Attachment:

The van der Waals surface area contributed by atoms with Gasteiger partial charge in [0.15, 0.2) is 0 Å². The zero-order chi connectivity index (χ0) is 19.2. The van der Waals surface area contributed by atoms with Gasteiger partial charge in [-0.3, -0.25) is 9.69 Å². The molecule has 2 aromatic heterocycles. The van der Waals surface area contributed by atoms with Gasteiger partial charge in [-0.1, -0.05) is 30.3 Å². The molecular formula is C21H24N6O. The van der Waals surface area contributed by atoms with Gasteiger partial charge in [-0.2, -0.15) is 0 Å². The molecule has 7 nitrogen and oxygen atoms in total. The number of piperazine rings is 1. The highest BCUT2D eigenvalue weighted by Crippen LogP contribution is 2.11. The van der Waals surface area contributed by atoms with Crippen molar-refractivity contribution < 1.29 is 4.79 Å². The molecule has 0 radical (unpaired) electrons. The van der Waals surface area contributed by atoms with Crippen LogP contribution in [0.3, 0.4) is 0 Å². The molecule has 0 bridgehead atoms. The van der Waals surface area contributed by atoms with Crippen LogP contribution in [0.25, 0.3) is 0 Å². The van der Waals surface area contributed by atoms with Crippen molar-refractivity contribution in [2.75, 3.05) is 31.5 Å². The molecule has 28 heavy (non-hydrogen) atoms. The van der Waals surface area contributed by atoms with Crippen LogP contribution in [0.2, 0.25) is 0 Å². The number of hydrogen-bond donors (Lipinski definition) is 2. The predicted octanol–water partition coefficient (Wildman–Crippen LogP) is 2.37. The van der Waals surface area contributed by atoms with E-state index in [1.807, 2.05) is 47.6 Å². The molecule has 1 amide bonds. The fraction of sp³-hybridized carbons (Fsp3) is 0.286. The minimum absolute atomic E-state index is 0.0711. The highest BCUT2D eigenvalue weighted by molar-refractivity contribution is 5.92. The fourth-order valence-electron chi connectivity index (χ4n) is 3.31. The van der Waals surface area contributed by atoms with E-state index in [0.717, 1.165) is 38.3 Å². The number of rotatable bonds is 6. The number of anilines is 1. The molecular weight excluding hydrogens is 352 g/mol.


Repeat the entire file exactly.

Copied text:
The van der Waals surface area contributed by atoms with Gasteiger partial charge in [0.15, 0.2) is 0 Å². The zero-order chi connectivity index (χ0) is 19.2. The van der Waals surface area contributed by atoms with Gasteiger partial charge in [-0.3, -0.25) is 9.69 Å². The molecule has 2 aromatic heterocycles. The van der Waals surface area contributed by atoms with Gasteiger partial charge in [-0.1, -0.05) is 30.3 Å². The molecular formula is C21H24N6O. The van der Waals surface area contributed by atoms with Gasteiger partial charge in [-0.2, -0.15) is 0 Å². The molecule has 7 nitrogen and oxygen atoms in total. The number of piperazine rings is 1. The highest BCUT2D eigenvalue weighted by Crippen LogP contribution is 2.11. The van der Waals surface area contributed by atoms with Crippen molar-refractivity contribution < 1.29 is 4.79 Å². The molecule has 0 radical (unpaired) electrons. The van der Waals surface area contributed by atoms with Crippen LogP contribution in [0.3, 0.4) is 0 Å². The molecule has 0 bridgehead atoms. The van der Waals surface area contributed by atoms with Crippen LogP contribution in [0.25, 0.3) is 0 Å². The van der Waals surface area contributed by atoms with Crippen molar-refractivity contribution in [2.75, 3.05) is 31.5 Å². The molecule has 28 heavy (non-hydrogen) atoms. The van der Waals surface area contributed by atoms with Crippen LogP contribution in [0.2, 0.25) is 0 Å². The number of hydrogen-bond donors (Lipinski definition) is 2. The predicted octanol–water partition coefficient (Wildman–Crippen LogP) is 2.37. The van der Waals surface area contributed by atoms with E-state index in [1.807, 2.05) is 47.6 Å². The molecule has 1 amide bonds. The fraction of sp³-hybridized carbons (Fsp3) is 0.286. The minimum absolute atomic E-state index is 0.0711. The highest BCUT2D eigenvalue weighted by molar-refractivity contribution is 5.92. The fourth-order valence-electron chi connectivity index (χ4n) is 3.31. The van der Waals surface area contributed by atoms with E-state index in [0.717, 1.165) is 38.3 Å². The number of rotatable bonds is 6. The number of anilines is 1. The molecular weight excluding hydrogens is 352 g/mol.